“Post-colonial print culture is kind of trendy these days. There’s all these materials, but what are people doing with them? Other than framing them and putting them up on display as if they’re these freeze-framed, beautiful, aesthetic pieces?” asks historian Koni Benson.
She is one of the co-founders of Revolutionary Papers, a digital archive that focuses on anti-colonial and anti-imperial periodicals. It brings together publications – including cultural and political journals, zines, newspapers and flyers – from revolutionary struggles in the Global South. As co-founder Mahvish Ahmad said at the launch, it’s about celebrating “anticolonial dreams” and those who were “daring to dream on the ground and while running”.
The idea started as a conference, with a public call for such papers. “These were live, living movements trying to do actual things, so what was the movement? How was it produced? From when to when was it produced? Who produced it? Where did it circulate? And those are questions that are not easy or obvious,” says Benson.
The feminist collective that founded the platform is made up of Benson, Ahmad and their colleague Hana Morgenstern. Ahmad is an assistant professor at the London School of Economics, Benson lectures history at the University of the Western Cape (UWC) and Morgenstern is a lecturer in postcolonial and Middle East literature at the University of Cambridge.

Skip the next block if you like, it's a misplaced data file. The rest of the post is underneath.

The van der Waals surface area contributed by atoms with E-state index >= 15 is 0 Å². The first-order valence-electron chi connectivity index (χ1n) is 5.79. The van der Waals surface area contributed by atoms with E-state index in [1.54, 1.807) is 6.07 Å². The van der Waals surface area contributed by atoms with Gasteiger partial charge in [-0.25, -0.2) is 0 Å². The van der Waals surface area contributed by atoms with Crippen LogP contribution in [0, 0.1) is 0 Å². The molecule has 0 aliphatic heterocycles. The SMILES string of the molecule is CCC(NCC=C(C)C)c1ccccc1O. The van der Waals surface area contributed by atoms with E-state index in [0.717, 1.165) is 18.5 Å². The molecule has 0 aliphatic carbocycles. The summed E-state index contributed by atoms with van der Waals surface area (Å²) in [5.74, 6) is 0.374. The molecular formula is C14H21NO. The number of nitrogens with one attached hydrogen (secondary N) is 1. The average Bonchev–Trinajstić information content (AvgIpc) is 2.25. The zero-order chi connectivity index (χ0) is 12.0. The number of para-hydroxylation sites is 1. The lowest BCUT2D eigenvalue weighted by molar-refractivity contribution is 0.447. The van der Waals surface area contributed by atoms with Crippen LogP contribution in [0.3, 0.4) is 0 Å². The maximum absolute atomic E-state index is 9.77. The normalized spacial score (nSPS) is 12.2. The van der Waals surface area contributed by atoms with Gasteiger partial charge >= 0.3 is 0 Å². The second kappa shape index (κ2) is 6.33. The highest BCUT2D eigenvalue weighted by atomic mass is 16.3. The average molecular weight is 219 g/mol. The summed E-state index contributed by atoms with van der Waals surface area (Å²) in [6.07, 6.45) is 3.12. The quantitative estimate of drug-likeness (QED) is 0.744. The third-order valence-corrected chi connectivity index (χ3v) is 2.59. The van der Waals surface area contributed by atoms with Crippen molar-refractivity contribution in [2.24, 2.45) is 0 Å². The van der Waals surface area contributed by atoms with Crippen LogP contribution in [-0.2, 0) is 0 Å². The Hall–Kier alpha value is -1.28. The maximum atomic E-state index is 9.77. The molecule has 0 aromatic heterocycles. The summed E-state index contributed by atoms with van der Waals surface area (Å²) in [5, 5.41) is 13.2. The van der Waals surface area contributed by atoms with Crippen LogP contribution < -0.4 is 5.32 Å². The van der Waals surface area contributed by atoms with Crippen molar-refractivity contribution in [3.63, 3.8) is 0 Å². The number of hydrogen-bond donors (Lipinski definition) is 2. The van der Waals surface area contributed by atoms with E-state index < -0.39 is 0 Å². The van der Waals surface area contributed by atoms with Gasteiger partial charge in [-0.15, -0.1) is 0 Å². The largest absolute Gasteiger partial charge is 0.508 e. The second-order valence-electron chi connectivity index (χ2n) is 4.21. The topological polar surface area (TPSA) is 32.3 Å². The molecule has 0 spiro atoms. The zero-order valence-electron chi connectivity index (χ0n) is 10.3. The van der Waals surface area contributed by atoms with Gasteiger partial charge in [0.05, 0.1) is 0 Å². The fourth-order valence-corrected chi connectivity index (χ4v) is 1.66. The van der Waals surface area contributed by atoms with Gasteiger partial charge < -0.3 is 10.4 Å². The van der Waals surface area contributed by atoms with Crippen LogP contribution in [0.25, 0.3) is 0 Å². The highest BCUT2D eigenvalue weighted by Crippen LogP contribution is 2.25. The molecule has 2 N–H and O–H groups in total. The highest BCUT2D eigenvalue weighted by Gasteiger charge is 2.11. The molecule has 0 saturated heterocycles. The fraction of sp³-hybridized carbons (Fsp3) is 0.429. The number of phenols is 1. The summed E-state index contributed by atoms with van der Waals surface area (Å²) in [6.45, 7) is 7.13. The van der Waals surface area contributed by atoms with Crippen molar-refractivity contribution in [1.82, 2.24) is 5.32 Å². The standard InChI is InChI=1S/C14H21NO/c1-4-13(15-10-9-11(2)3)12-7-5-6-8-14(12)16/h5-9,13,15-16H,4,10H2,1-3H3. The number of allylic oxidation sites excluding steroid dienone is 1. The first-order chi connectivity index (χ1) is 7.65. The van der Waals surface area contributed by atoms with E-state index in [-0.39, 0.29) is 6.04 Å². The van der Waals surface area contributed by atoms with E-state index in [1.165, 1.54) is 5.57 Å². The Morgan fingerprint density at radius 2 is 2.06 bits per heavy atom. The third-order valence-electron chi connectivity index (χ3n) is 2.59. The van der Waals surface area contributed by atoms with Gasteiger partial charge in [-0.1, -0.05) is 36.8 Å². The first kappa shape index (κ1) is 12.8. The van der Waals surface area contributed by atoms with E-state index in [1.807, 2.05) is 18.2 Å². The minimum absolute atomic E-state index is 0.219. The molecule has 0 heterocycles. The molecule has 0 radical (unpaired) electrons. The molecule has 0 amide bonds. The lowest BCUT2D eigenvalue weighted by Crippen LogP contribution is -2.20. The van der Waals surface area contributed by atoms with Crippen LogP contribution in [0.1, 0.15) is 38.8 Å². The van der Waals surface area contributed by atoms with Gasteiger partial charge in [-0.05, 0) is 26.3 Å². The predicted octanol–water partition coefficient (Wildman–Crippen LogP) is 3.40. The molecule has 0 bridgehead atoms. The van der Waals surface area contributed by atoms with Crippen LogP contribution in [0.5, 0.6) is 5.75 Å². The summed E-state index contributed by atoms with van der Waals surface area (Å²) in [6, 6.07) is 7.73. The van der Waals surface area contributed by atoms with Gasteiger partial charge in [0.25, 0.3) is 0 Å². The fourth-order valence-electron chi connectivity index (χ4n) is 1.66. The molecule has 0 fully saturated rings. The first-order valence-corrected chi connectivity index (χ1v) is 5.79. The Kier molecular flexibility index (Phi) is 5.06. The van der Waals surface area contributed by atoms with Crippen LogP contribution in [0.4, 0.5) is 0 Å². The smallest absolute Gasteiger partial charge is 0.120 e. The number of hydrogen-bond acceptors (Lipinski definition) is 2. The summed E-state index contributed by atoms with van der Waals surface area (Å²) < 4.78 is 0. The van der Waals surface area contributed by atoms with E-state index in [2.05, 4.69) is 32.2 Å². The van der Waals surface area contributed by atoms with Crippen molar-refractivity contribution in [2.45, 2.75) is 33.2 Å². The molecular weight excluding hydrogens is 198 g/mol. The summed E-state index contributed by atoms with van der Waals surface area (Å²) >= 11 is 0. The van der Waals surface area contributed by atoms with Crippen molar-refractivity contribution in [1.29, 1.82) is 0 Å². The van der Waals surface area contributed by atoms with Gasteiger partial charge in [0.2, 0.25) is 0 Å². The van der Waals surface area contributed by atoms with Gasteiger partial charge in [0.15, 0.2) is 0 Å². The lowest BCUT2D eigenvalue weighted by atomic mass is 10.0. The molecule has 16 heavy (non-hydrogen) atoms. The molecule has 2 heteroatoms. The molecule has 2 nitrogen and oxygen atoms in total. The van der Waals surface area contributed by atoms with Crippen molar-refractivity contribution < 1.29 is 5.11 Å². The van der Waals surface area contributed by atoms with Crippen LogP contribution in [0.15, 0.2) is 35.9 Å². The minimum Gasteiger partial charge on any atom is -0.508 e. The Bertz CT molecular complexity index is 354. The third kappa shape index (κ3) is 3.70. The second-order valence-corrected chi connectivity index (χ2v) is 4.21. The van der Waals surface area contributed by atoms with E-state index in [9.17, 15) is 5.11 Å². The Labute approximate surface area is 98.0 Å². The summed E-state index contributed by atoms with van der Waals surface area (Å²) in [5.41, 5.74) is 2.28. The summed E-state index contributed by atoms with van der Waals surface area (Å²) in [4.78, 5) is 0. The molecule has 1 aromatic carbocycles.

Their shared work as activists brought them together. Ahmad was studying at UWC, where she met Benson. She had worked as a journalist for many years, founding a magazine called Tanqeed, and was involved in political organising around state violence in Pakistan. Benson’s work mobilises for public services and organised resistance to forced removals, housing, water and educational struggles, while Morgenstern focuses on communist party magazines in pre-partition Palestine. It is their Left-focused, progressive politics that motivates their Revolutionary Papers collaboration.
In 2018, the team imagined hosting a conference after receiving a funding grant. But when the pandemic intervened, the idea went back into incubation where it grew into a fully fledged project and website.
Unlike many other digital archives, Revolutionary Papers is not aiming to create a trove of content that may become unmanageable or difficult to navigate. Rather, their approach is simple. Each paper is documented by year, language, region and theme with a brief synopsis.
The collective then provides meaningful engagement through what it calls Teaching Tools. These take an in-depth look at select papers, give insight on ways to dig deeper into the journals and unravel the political context of each publication.
Jabal, The Voice of Balochistan, for instance, is an underground bulletin that was published in English and Urdu between 1973 and 1977. A group of urban Marxist-Leninists from outside the province who were allied with the Balochistan People’s Liberation Front – the movement that launched an insurgency against the central Pakistani government – created it.
Ahmad unpacks the history and context of Jabal and her research is beautifully illuminated by the zine’s text. The publication also features hand-drawn illustrations of fighters in the mountains. Importantly, these tools also invite input from those directly involved with these struggles. For instance, Ahmad’s co-author Mir Mohammad Ali Talpur was involved with the distribution of Jabal in the 1970s.
The Teaching Tools are about the politics of using this material. “How do you take these texts and then put them into conversation with what’s going on now?” Benson asks. Demonstrating this, for Mapping the Social Lives of the Namibian Review she collaborated with scholar and musician Asher Gamedze and performer and writer Nashilongweshipwe Mushaandja while including insights from social movements, artists and high school and university students.